Reasons for PCA Presbyteries to Vote NO on Amending BCO 25-11 (II)

There are no urgent, necessary, historical, structural, compelling or rational reasons to amend BCO 25-11; PCA Presbyteries should vote NO on this amendment.

Over the PCA’s 47 year history, hundreds of churches have chosen to withdraw from the PCA for a variety of reasons. BCO 25.8-11 makes it abundantly clear that the PCA, from its inception, chose to enshrine in its Constitution the principle of granting congregations full rights over their own property and the liberty to choose their ecclesiastical affiliation. The intent of this principle in BCO 25 was not only to give liberty of property and affiliation to local congregations, but also intended to prohibit higher courts from imposing any unwarranted burdens on them. This promise is stated as a “solemn covenant” between the PCA and its member churches.

 

Presbyteries of the Presbyterian Church in America (PCA) are voting on a number of proposed amendments to the Book of Church Order (BCO). As they consider the proposed amendment to BCO 25-11, here are reasons for Presbyteries to vote against amending this provision.

  1. There are no urgent, necessary, historical, structural, compelling or rational reasons to amend BCO 25-11.
  2. In 2017, on a similar type of amendment, Presbyteries in the PCA voted “NO” on amending BCO 25-3, which would have increased the quorum for congregation meetings when the purpose of the meeting was to consider withdrawing from the PCA. The bottom line effect of amending BCO 25-11 would be the same: Restricting and abridging local congregations of their right to determine their denominational affiliation.
  3. In 2018 another amendment was proposed by the PCA General Assembly to try one more time to restrict the freedom of PCA churches to determine whether to remain or withdraw from the Church. This time the restriction is tied to amending BCO 25-11.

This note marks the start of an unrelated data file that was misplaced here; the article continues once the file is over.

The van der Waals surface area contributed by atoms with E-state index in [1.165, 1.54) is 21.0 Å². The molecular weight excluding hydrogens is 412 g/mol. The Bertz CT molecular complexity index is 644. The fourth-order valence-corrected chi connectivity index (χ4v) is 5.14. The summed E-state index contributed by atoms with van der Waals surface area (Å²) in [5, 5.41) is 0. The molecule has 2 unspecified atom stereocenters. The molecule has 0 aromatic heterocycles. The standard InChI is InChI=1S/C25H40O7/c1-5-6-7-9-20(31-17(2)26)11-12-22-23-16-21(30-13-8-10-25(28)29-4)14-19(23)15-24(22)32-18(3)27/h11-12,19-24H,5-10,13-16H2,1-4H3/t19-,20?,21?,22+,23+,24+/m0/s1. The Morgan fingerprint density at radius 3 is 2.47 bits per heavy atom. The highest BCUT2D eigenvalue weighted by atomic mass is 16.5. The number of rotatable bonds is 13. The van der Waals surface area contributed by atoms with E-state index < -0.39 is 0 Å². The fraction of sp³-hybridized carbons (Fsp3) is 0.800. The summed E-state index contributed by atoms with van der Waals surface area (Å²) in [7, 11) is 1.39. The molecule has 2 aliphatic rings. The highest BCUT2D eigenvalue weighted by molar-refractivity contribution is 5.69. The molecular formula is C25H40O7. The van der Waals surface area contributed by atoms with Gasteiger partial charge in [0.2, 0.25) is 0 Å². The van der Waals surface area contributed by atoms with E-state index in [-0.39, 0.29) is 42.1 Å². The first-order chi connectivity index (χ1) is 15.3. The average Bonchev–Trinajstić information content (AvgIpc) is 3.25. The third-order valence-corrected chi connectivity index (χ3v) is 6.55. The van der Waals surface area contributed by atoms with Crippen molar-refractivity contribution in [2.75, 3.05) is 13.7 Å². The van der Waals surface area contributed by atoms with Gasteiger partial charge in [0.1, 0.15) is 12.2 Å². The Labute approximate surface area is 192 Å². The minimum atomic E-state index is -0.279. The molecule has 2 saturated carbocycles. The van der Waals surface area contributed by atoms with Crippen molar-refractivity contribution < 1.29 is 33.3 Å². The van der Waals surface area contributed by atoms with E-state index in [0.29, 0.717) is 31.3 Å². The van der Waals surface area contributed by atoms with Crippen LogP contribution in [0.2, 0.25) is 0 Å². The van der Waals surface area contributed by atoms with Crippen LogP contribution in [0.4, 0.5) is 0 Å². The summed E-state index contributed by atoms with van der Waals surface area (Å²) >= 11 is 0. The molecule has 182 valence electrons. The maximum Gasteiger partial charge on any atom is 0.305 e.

4. While it may appear as a small, almost insignificant amendment, in reality it is another significant attempt to restrict local churches from determining their affiliation.
  5. It is important to keep the promise of the Solemn Covenant *BCO 25-10). The concept of the “solemn covenant” was dismissed as irrelevant when this amendment was considered by the General assembly.
  6. BCO 25-10 makes it clear that the entirety of BCO 25 is to be construed as a solemn covenant: “The provisions of this BCO 25 are to be construed as a solemn covenant….” Not just some parts of BCO 25, but all of its provisions. This includes any type of action that would restrict local PCA churches from determining their affiliation.
  7. The proposed amendment to BCO 25-11 misses the mark by going contrary to the principled rooted and enshrined in this provision: One of the principles is the idea that congregations are at liberty to determine their affiliation.
  8. BCO 25.8-11 makes it abundantly clear that the PCA, from its inception, chose to enshrine in its Constitution the principle of granting congregations full rights over their own property and the liberty to choose their ecclesiastical affiliation. The intent of this principle in BCO 25 was not only to give liberty of property and affiliation to local congregations, but also intended to prohibit higher courts from imposing any unwarranted burdens on them (Read more about the history behind BCO 25 here).
  9. It is ironic that the wording of the proposed amendment, by adding the more restrictive language, is placed at the end of BCO 25-11, the very wording of which stresses the freedom and self-determination of particular churches regarding their affiliation with the PCA.
  10. The amendment language clashes with the “voluntary” intent of the BCO 25-11 when it suggests adding: “provided, however, the congregation is given at least thirty days’ notice of any meeting where the congregation is to vote on a proposed withdrawal from the Presbyterian Church in America.” (Read the present wording BCO wording and phraseology and see how it clashes with the paragraphs flow and intent).
  11. The present BCO 25-11 provision has worked for 47 years without a hiccup or complaint; the proposed amendment does not provide any valid data to assert and certify that something is broken that needs to be fixed.

As PCA Presbyteries vote on the proposed amendment to BCO 25-11, they should vote as they did in 2017 on BCO 25-3: Vote NO on amending BCO 25-11.

Dominic Aquila is a minister in the Presbyterian Church in America. He is President of New Geneva Seminary in Colorado Springs and Editor of The Aquila Report.

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